Mozilla dragged its collective feetsies on Firefox 8 and didn't finally sign off on it until late this week, which is why this RC is so tardy. However, the G5 jammed all night (which was helpful because we had a winter storm, and it's keeping the office nice and cozy) and coughed out the release candidates for you the beta audience to bang on. As usual, reports of serious bugs appreciated, but most of the bugs I know about should be corrected.
Issue 84, the irritating table malformation bug, turned out to have been caused by one of our AltiVec optimizers (specifically for text fragments). This is a curious manifestation and one we would not have found in testing. We're going to be more cautious about further optimizations on this particular portion of code, but being the rash developers we are, more optimizations are nevertheless in the pipeline for 9. A fixed version of the optimizer is in the release and the parser bandaid can go into the rubbish bin where it belongs (whew!). Note that this means this bug never appeared on G3, because G3 uses the original C code.
Tobias is continuing his work on more AltiVec-specific optimizations and faster ones of what we've got. Many/most of his optimizations will appear in 9. However, priority one remains the methodjit and I'd like to make a public shout-out to Ben Stuhl who polished off the opcode work on it and it actually parses. It doesn't work yet, but this is super awesome stuff and he gets a beer too. I've got feelers out to another heavy POWER user who has expressed interest and if this gets off the ground, we may fork js into our own internal repo to speed collaborative development and merge this back into our usual changesets. The first draft of this will appear in the 9 beta changesets, although I doubt very much I will have it working by then. However, Ben's strong work puts us with a decent chance of having this ready by 10 beta, and Mozilla has given us until 11 before the tracer infrastructure is completely excised (a thank-you to Nick Nethercote and Dave Mandelin). More about that when 9 appears.
8 final still includes Tobias' patches for AltiVec JPEG decoding with ImageIO and faster AltiVec text processing. I also made a small tweak to the tracejit for a marginal performance benefit we weren't getting, and fixed the remaining theme glitches. This should cover all the major bugs. Those of you who hated tab dragging will be relieved to note that Mozilla has bowed to complaints and backed it out, but it will be returning. My estimated timeframe is somewhere around Fx10.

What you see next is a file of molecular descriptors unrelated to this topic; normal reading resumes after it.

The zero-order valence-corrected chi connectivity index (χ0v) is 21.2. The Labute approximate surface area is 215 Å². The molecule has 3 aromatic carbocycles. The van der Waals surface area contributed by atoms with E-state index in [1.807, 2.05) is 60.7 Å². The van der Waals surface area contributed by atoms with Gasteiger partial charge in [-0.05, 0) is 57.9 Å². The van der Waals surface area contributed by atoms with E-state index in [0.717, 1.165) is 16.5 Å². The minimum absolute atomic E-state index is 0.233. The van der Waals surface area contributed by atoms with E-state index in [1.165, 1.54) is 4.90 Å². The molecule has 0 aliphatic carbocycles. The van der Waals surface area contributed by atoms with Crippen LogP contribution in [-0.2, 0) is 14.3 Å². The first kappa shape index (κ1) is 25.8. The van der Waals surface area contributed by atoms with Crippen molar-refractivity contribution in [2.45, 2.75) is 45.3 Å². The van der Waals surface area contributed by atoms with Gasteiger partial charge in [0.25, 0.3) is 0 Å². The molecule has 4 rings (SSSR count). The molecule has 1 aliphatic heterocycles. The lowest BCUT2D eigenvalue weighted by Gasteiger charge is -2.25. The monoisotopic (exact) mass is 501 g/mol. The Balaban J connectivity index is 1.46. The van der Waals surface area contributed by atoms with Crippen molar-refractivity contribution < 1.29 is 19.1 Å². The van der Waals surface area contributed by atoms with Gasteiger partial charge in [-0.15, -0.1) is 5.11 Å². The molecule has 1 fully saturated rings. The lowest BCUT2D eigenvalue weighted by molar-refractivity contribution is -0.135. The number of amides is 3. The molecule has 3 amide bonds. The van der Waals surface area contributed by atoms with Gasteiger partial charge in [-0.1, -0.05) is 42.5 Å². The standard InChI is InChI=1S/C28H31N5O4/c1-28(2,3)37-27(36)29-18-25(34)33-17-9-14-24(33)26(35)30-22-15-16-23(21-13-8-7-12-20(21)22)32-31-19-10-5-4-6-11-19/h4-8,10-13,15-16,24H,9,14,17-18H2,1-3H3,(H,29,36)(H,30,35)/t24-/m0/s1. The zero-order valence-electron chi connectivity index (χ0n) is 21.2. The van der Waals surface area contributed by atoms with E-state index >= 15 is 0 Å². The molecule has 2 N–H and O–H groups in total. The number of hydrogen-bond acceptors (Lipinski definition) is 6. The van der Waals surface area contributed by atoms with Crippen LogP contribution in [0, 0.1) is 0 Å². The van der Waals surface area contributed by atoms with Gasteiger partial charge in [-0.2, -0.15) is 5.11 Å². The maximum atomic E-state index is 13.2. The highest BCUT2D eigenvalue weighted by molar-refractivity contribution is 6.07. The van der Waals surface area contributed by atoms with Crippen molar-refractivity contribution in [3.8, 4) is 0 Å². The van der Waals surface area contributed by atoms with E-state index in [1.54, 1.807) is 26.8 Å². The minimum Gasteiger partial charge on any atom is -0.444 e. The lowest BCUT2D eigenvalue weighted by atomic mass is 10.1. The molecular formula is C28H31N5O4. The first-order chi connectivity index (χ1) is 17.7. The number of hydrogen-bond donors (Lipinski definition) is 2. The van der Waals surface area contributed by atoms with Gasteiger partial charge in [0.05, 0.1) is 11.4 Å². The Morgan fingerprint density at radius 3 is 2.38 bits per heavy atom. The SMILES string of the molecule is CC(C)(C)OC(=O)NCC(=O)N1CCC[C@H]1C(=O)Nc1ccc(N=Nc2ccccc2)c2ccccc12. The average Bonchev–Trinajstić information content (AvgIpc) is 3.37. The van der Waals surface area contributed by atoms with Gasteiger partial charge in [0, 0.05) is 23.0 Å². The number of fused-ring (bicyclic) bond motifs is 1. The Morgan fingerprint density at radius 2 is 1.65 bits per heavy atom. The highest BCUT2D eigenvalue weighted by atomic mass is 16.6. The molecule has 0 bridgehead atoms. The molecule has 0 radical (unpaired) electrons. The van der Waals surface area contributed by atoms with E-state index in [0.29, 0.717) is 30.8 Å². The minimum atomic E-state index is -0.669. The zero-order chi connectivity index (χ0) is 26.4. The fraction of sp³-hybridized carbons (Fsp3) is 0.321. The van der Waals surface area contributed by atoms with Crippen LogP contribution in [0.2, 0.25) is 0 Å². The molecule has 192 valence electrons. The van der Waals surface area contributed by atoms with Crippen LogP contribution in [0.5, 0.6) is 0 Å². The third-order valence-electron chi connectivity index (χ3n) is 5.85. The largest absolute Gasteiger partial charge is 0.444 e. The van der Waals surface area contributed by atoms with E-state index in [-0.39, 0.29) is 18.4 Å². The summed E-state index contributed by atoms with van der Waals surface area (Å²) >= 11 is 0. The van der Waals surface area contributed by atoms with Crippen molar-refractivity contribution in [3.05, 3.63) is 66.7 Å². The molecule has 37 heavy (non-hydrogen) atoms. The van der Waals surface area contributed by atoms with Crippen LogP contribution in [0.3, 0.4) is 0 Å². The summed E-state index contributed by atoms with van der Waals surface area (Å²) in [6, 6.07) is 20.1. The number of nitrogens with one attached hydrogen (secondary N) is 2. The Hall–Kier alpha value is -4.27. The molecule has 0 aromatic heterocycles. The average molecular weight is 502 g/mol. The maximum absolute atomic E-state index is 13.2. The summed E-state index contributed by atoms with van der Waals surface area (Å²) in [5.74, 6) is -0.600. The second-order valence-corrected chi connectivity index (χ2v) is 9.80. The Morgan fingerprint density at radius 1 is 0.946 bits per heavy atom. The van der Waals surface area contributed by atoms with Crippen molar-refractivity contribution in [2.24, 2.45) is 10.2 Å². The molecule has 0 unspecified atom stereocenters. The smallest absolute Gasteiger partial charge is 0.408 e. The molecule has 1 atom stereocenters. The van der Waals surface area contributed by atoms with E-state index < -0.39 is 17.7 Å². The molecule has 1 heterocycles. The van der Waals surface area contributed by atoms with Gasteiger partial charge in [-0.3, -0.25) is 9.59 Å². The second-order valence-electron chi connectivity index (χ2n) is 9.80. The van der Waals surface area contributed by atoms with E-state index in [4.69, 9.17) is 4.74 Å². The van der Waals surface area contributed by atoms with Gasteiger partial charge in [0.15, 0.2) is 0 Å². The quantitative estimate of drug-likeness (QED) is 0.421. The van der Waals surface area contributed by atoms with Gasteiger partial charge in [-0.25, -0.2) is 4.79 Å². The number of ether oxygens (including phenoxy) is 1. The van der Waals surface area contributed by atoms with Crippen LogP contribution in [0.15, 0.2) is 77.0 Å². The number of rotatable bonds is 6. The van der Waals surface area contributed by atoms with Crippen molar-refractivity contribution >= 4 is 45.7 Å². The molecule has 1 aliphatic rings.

There is a simmering attitude of discontent with 8 (and to a lesser extent 7) that it has periods where it can drag or temporarily grind to a halt. I personally have not experienced this, but a fast G5 covers a multitude of sins and I know some of you have indeed seen issues like that which appear caused by some interaction with the database thread Firefox uses for history. This is not specific to us; it is a Mozilla bug and if you search Bugzilla there are several open and active issues related to it. It's hard to be maintaining a port of the browser and be the lightning rod for criticism of it when a good portion of perceived performance problems is systemic and not port-specific. I point out, for example, this comment (at the bottom); we'll use him as a public example since he has chosen to make his irritation public. Even though TenFourFox is a Firefox port, and does have its own unique issues, it is still overwhelmingly Firefox, and I think people should be willing to voice their concerns about the browser to Mozilla directly if at all possible. I can't be everyone's punching bag for a port where I control very little of the code, and I don't think there's any reasonable response I could make to a guy like that from this position (though I am reminded of this blog post). Unless someone comes up with Chrome for PPC, which has a huge hurdle and I know I've talked to people about that who have asked, you're stuck with Gecko, and Mozilla is already talking about dropping 10.5. Make it your own while ye may.